12 December 2008

The Christmas Elephant

I love Christmas. I love picking out a tree, pulling the ornaments out of the boxes, hanging up a wreath, putting lights on the house, wrapping packages, getting together with family and friends.

It’s always been the holiday in the family. Every year, going back to the early 70s, my mother had a huge Christmas Eve party – kids running around, old neighbors dropping in, lots of wine and cheese, many different cookies, a five pound bag of pistachios. Eddie, the Joyce scholar from down the street, bangs out Christmas carols on the piano and everyone sings, gathering steam for a blockbuster belting of O Holy Night. Stragglers hung around until the wee hours, drinking scotch and telling jokes, until finally stumbling home, leaving us to clean house so as not to awaken on Christmas morn to too many half empty glasses and scrunched up cocktail napkins.

And my mother did Christmas right. Everything had a place – the Christmas tree always in the same corner, a garland over the living room fireplace, another over the hall mirror. Presents – perfectly wrapped in a palette of green, red, silver, white, gold – spilled across the room. My mother made appliqu├ęd, embroidered, felt stockings for everyone – first for the core five, then with additions for cats and spouses and grandchildren and the siblings-by-temperament who’ve joined the family, like David, who was clearly our brother in another life. There are so many stockings now that they have to hang doubled up on the hooks along the mantel. She has enough ornaments for an enormous tree, almost all of them old and glass and fragile, but some of the plain little gold balls ended up on a permanently lit and decorated tree, an artificial tree that spends 11 months in a box in the attic, awaiting its turn in the dining room window.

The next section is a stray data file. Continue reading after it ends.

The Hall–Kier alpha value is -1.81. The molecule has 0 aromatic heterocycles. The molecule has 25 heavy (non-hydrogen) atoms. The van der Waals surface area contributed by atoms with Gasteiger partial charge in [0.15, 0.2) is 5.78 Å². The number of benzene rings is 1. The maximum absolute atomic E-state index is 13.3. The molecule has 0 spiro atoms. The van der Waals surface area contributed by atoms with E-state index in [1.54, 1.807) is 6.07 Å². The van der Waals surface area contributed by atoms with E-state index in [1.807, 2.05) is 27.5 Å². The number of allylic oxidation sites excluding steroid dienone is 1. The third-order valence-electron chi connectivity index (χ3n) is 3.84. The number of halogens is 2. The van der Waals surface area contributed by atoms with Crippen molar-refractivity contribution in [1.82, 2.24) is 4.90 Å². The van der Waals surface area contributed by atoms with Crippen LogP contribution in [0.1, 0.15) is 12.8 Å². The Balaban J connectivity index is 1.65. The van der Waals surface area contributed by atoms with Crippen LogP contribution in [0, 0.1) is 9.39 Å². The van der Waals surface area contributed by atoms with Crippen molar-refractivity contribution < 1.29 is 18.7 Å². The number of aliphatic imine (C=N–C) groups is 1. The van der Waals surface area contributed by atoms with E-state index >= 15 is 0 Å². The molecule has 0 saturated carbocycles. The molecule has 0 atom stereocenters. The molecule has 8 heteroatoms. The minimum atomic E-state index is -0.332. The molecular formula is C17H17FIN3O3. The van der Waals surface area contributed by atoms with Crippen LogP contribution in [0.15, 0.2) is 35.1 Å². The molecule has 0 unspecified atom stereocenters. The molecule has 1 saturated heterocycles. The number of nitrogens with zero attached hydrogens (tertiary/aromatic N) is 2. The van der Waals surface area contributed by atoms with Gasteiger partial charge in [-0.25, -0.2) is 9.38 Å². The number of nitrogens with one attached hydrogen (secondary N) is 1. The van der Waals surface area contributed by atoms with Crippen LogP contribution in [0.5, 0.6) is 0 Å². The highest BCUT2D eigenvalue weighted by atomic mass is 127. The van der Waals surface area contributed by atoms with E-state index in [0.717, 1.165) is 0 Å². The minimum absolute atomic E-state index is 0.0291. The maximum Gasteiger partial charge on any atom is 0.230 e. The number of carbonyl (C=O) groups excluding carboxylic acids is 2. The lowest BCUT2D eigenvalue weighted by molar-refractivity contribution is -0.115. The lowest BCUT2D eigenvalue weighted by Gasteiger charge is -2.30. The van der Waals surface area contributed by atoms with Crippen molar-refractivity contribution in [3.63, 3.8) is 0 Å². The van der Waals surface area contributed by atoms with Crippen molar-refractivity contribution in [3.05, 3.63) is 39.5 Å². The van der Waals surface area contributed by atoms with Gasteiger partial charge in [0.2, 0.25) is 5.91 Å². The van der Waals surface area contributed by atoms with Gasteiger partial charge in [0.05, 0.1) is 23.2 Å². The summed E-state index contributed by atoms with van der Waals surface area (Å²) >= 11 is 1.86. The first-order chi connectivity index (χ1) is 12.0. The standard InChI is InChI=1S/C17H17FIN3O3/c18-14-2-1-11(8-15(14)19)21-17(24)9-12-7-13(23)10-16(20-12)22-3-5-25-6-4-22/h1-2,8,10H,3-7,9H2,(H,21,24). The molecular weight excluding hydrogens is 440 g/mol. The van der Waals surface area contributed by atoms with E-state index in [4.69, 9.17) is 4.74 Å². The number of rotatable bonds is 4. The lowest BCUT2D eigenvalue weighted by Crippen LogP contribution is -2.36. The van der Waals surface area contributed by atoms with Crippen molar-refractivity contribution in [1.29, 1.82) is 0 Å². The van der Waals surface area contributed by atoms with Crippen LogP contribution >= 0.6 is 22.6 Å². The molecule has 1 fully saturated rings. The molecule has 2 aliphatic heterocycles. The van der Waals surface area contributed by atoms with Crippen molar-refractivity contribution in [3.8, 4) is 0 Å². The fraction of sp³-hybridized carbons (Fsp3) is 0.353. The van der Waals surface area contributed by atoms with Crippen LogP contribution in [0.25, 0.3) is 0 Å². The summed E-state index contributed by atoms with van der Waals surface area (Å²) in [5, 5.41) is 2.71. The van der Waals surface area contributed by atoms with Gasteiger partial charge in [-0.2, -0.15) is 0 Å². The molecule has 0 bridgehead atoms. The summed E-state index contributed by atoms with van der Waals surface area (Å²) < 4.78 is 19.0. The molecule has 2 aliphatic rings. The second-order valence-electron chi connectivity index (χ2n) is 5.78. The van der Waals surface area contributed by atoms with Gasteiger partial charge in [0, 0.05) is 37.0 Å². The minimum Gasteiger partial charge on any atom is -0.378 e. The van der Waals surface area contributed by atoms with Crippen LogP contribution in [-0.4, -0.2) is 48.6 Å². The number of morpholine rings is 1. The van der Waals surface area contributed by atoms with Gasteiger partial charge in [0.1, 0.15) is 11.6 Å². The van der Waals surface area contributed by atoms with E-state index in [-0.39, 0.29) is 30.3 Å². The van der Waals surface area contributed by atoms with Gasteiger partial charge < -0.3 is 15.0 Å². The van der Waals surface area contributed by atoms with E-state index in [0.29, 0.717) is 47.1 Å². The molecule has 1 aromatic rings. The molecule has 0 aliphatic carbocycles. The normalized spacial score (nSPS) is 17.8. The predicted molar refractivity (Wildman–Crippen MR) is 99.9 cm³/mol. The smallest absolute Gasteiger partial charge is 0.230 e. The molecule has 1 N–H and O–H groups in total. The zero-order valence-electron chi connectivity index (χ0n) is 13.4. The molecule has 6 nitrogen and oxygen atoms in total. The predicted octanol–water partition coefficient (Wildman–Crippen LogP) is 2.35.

This year, that little tree is just about the only sign of Christmas at my mother’s house. Oh, there’s a garland around the front door, and one over the hall mirror, and a forest of tiny trees on the mantelpiece, but there’s no big tree, because my mother’s living out her days in the living room.